The Nets, though, are better suited to hold up when the grind of the season catches up with them. Only one player on their roster is over 35, Jerry Stackhouse, and the only other important ones over 30 are Joe Johnson, Gerald Wallace and Reggie Evans.

    There is no need to worry about Evans wearing down, since shooting is not his game, but Johnson and Wallace are just a tad over 30, 31 and 30, respectively, so relatively speaking, they have fairly young legs.

Three for the Money

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    There is no debate on whether the Knicks rely on the three ball to win. The Knicks are first in the league in points from three-pointers (32.8 per game), three-pointers attempted (28.9 per game), three-pointers made (10.9 per game) and percentage of points from three-pointers (32.7 percent of their points).

    What happens though, when the Knicks' legs get tired and they stop being as effective from three? Or what about when the game slows down in the playoffs and teams defend the three more efficiently?

    The Knicks stop scoring, that's what.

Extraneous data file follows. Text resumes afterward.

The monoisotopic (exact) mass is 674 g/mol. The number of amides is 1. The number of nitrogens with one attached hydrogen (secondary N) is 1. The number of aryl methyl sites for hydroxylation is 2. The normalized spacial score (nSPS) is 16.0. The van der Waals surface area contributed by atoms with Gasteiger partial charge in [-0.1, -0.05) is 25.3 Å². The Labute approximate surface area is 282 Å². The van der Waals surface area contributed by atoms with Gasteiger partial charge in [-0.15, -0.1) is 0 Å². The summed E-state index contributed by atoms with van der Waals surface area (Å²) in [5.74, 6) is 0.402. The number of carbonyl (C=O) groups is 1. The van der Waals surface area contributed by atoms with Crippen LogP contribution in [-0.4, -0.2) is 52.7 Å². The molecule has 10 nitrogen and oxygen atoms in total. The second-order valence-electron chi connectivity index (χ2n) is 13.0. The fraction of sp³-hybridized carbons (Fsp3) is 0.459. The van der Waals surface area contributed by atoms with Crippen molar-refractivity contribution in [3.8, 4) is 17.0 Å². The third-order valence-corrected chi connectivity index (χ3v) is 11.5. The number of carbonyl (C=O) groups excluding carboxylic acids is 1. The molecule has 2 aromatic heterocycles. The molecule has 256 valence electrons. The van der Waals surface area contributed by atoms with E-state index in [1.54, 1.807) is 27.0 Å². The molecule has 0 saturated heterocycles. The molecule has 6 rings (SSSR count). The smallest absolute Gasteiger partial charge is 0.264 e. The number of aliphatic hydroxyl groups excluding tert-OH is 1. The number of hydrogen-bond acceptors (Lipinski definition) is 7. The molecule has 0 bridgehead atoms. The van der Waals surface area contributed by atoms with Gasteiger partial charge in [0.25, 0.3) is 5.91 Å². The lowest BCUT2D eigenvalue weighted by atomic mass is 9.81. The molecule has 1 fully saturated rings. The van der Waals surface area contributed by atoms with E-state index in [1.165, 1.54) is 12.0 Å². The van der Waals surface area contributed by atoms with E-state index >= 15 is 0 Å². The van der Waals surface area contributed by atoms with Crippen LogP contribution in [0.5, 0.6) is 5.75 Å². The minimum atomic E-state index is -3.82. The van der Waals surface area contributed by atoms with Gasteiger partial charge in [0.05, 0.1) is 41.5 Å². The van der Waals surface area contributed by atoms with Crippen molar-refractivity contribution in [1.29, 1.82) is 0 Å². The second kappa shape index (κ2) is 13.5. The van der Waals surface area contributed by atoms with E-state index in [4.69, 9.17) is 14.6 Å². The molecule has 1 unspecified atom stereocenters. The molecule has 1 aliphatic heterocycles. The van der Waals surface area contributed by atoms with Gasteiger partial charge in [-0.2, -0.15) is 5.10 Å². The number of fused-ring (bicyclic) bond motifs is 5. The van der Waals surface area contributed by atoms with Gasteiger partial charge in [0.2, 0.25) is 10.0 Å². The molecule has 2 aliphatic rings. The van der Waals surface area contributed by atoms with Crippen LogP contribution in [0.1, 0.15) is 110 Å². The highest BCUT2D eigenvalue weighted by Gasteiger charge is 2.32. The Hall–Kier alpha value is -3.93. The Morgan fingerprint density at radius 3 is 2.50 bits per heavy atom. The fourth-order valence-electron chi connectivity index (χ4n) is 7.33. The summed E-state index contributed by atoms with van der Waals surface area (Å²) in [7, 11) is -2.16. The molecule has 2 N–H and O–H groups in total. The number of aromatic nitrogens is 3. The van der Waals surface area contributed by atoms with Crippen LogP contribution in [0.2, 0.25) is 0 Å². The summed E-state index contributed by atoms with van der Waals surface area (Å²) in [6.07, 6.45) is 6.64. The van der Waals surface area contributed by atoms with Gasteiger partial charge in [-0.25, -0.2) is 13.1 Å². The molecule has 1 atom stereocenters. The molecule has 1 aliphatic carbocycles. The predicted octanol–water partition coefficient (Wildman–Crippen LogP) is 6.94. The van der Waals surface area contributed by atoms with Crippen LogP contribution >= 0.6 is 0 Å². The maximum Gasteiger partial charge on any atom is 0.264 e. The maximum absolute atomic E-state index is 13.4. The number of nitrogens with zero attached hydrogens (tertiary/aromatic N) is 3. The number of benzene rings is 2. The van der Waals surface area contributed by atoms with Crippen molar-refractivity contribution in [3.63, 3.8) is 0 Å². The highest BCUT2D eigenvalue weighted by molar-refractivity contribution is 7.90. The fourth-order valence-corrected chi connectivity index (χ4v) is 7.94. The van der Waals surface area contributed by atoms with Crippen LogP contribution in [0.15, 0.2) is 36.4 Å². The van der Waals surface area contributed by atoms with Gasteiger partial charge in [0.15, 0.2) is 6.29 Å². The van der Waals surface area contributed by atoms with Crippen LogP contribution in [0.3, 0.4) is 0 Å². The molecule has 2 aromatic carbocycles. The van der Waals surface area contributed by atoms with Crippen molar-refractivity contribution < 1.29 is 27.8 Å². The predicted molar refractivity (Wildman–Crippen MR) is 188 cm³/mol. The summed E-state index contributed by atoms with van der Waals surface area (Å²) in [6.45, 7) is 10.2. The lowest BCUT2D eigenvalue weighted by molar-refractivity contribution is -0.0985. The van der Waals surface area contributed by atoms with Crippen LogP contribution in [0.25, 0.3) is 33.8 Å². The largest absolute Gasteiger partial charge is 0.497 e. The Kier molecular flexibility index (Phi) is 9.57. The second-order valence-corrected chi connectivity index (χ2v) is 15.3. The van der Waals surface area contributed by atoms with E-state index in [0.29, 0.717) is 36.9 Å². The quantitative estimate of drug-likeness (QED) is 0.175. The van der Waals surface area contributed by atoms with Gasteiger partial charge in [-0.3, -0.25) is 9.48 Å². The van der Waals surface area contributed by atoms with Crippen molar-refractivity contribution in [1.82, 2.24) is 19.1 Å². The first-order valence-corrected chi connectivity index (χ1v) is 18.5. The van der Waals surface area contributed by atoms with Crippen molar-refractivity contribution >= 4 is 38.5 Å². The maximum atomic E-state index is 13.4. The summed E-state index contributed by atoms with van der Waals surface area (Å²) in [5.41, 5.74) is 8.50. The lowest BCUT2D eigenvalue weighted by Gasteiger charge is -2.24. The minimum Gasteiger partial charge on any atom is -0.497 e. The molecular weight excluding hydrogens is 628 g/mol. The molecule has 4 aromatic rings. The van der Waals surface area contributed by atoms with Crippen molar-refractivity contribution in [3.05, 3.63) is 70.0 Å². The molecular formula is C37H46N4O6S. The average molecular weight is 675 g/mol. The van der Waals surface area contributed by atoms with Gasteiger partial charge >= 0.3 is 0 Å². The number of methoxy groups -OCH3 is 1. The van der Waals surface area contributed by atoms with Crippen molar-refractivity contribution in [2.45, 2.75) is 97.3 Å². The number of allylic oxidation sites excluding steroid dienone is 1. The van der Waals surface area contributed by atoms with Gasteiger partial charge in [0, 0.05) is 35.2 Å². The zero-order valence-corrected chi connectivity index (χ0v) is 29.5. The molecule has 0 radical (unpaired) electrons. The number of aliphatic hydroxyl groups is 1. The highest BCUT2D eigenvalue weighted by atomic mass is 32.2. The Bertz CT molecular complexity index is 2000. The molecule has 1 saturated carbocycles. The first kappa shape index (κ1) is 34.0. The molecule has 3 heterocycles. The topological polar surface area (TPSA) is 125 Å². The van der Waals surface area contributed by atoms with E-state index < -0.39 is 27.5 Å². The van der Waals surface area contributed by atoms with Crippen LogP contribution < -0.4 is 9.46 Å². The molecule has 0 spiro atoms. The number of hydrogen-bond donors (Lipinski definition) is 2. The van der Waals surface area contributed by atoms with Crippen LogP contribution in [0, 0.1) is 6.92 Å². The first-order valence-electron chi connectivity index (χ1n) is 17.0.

The Knicks shot 42 percent from three in November, 37 percent in December, and are at 35 percent so far in January. As the season has worn on, they have progressively gotten worse, not a good sign for the rest of the year.

    The worrisome part about this trend is the fact that the Knicks rarely get easy baskets in the paint. They are dead last in the league, averaging only 32.7 points in the paint this season. Having to work so hard for long twos and threes will take a toll on a team and a lower percentage those types of shots go in.

    Brooklyn hasn't been phenomenal in the paint, 15th in the league, but they are significantly better than the Knicks. The emergence of Brook Lopez as an efficient scorer is the reason for this.